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Wow, didn't know that about Ohio :o  That's terrible.  I'd try farms instead of scrap yards.  Farms have plenty of old scrap piles, but you have to respect them and always ask permission.  If it were me and I lived in Ohio, I'd be doing strategic trips to another state for scrap I guess.

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7 hours ago, JHCC said:

State law prohibits any non-employees from being on the premises of a scrapyard for any reason other than dropping off scrap. 

I live in PA, but right on the border of NY. A couple big scrap yards close to me in NY, but they told me the same thing. State law won't allow them to let me in or to even sell anything.

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I wonder if it's more of an insurance thing and they are using the mantle of a law to give it more punch.

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I wouldn’t be surprised either way. 

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Could very well be, but not something worth arguing with them over ya know. There is a car parts yard  really close to my house that is on the lookout for a few things like springs and axles for me, so that makes up for it I guess. Costs a little more than scrap price, but still reasonable.

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We have the same problem in CT.  Apparently years ago a person was crushed in a scrapyard and a law was passed that people couldn’t walk through scrapyards.  I love how politicians pass laws to save people from one in a million freak accidents but can’t look at the obvious stuff.... 

Anyway, scrapyards went nuts at first.  Years later the law was revoked but insurance companies jumped in and made it too expensive for scrapyards to allow us in.

take the others’ advice and go to the source for big chunks of steel.  But don’t stop hunting for that anvil by asking every person you talk to.  If you are willing to wait until you get the better equipment before you start smithing then there is nothing wrong with being patient and saving your money.

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I go to a small mom & pop scrap yard.  I know the lady who runs the scales and they never mind me picking around.  I think it's most likely an insurance thing.  Not everyone has common sense enough to stay out of the area where the magnet crane is loading piles into the trucks.  My scrap yard is even willing to use the cut-off torch to separate leaf springs or cut the odd piece that's too long.  I've often looked at the bigger scrap yards wondering about the excellent scrap that's there, but I think the little operations are less busy and easier to deal with.  I guess I'm really lucky!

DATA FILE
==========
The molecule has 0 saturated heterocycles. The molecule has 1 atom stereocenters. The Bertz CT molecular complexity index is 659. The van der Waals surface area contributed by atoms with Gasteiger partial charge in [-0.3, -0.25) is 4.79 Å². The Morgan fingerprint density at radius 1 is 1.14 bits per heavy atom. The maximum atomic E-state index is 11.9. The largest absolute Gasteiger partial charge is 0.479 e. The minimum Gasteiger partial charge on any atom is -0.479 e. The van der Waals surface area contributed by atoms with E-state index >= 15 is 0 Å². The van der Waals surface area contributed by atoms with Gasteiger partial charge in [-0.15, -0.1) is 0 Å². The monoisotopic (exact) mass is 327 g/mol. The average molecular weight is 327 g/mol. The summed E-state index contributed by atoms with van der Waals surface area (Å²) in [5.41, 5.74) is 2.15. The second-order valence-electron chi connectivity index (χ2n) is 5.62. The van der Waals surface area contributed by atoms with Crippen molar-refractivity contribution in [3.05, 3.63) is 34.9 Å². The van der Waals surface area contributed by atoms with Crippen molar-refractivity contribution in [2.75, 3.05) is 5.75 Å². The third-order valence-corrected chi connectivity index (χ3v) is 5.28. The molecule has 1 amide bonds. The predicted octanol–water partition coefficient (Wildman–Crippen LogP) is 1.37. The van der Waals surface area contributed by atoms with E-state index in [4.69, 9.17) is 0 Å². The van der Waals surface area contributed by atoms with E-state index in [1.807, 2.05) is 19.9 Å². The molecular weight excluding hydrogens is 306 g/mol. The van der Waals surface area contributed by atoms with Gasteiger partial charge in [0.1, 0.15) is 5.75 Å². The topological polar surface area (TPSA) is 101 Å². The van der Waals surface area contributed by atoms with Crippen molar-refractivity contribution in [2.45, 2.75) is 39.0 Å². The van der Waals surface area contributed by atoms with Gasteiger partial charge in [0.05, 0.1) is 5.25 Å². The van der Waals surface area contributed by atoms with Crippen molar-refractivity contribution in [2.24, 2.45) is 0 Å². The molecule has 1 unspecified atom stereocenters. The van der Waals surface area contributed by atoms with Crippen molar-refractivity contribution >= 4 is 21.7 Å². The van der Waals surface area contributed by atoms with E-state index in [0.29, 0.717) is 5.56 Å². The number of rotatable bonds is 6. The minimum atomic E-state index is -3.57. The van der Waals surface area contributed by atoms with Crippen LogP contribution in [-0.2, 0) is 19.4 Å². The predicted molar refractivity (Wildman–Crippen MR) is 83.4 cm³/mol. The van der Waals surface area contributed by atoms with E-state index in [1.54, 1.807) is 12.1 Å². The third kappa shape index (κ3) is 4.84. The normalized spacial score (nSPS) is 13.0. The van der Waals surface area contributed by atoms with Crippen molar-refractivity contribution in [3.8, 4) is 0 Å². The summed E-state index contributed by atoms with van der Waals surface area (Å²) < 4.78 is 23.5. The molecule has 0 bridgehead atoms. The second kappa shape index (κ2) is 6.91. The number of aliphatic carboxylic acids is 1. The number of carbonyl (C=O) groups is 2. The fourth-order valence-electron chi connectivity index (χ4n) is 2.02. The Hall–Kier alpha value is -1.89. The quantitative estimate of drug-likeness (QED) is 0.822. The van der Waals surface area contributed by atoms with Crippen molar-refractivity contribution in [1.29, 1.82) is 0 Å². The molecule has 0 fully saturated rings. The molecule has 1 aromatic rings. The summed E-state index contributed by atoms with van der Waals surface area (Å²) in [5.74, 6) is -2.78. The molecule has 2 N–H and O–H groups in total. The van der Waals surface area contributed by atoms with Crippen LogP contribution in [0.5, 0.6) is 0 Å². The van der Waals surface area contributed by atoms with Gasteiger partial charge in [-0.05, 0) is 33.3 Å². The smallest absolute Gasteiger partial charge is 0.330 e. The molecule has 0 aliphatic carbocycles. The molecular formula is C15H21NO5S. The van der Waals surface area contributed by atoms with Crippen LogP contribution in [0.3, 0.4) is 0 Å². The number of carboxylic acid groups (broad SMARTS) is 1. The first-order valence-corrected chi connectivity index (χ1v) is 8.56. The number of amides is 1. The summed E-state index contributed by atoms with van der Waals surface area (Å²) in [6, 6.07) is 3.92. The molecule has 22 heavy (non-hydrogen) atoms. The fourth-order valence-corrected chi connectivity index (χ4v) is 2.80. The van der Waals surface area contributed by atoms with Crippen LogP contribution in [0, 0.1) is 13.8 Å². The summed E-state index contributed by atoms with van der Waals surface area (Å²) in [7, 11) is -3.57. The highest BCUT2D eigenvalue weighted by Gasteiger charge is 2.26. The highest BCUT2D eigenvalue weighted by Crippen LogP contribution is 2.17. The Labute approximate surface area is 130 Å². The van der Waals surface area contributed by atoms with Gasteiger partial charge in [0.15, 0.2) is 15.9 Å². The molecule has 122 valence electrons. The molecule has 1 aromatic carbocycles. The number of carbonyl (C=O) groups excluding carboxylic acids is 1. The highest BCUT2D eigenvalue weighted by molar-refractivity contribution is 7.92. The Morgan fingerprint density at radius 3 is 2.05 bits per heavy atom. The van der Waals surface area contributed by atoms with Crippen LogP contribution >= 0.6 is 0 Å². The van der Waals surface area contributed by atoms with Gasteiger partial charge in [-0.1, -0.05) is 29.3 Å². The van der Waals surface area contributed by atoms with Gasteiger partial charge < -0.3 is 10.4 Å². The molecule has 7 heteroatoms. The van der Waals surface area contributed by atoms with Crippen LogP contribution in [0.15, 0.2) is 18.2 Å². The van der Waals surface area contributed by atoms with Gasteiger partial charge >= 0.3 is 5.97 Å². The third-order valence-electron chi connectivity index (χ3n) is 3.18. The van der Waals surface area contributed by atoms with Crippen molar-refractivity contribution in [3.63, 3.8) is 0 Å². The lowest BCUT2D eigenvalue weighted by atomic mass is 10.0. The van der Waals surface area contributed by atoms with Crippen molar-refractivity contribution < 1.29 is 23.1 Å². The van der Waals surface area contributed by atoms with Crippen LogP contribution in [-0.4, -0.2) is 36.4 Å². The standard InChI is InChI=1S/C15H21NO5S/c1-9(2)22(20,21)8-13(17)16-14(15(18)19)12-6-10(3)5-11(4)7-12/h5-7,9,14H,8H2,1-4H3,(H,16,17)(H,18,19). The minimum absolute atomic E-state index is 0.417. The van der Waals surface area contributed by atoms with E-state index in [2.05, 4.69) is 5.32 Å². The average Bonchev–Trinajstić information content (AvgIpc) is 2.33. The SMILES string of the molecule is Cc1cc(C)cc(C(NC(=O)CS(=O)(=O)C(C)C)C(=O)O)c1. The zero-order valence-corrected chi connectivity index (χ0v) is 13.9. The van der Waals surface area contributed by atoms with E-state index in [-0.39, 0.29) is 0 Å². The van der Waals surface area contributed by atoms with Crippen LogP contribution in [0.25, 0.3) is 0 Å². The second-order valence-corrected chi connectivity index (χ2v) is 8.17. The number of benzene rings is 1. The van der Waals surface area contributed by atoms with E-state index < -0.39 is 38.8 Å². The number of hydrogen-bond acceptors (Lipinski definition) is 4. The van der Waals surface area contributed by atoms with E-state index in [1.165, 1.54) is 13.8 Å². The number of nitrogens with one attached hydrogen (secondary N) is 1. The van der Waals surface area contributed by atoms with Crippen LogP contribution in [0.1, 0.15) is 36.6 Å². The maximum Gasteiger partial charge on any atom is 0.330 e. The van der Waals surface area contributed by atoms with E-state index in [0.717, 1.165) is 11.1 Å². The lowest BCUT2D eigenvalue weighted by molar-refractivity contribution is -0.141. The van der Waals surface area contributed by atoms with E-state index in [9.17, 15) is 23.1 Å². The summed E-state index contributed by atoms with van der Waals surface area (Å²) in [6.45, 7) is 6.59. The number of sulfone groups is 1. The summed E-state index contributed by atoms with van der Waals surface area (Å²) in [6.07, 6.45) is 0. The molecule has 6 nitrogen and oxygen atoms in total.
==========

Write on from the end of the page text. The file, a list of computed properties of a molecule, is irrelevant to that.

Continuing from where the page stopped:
Sfeile - when I get my blacksmithing shop finished I'll have to have you over and we'll take a ride up to this scrap yard:)

 

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My favorite one is a small family owned one too.  I make sure to always check in with the boss and ask if I can look around.  Wear a bright red hat for visibility and stay away from where any powered equipment is in use----if a manipulator is carrying a crushed car for example; I will back off the path and stand still in a safe place so the driver can concentrate on his job!  If they have "saved" something for me I try to buy it even when I don't need it as keeping them hunting for me is worth a LOT!

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10 hours ago, MC Hammer said:

I'll have to have you over and we'll take a ride up to this scrap yard:)

That sounds like a plan!

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They usually weigh my scrap and then say "How does $5 sound?" or sometimes it's $10.  They've been good to me and even will show me any anvils they get in.  So far that's only 1 anvil and it was a cheap ASO.  On my next trip I plan on giving them a picture of a swage block and put my phone number on the picture so they can call me if one comes in.  The only problem with my scrap yard is that they move scrap fast.  You gotta just be lucky.  I've arrived to find all the piles gone and just the slim pickings to look through.  I always find something there though.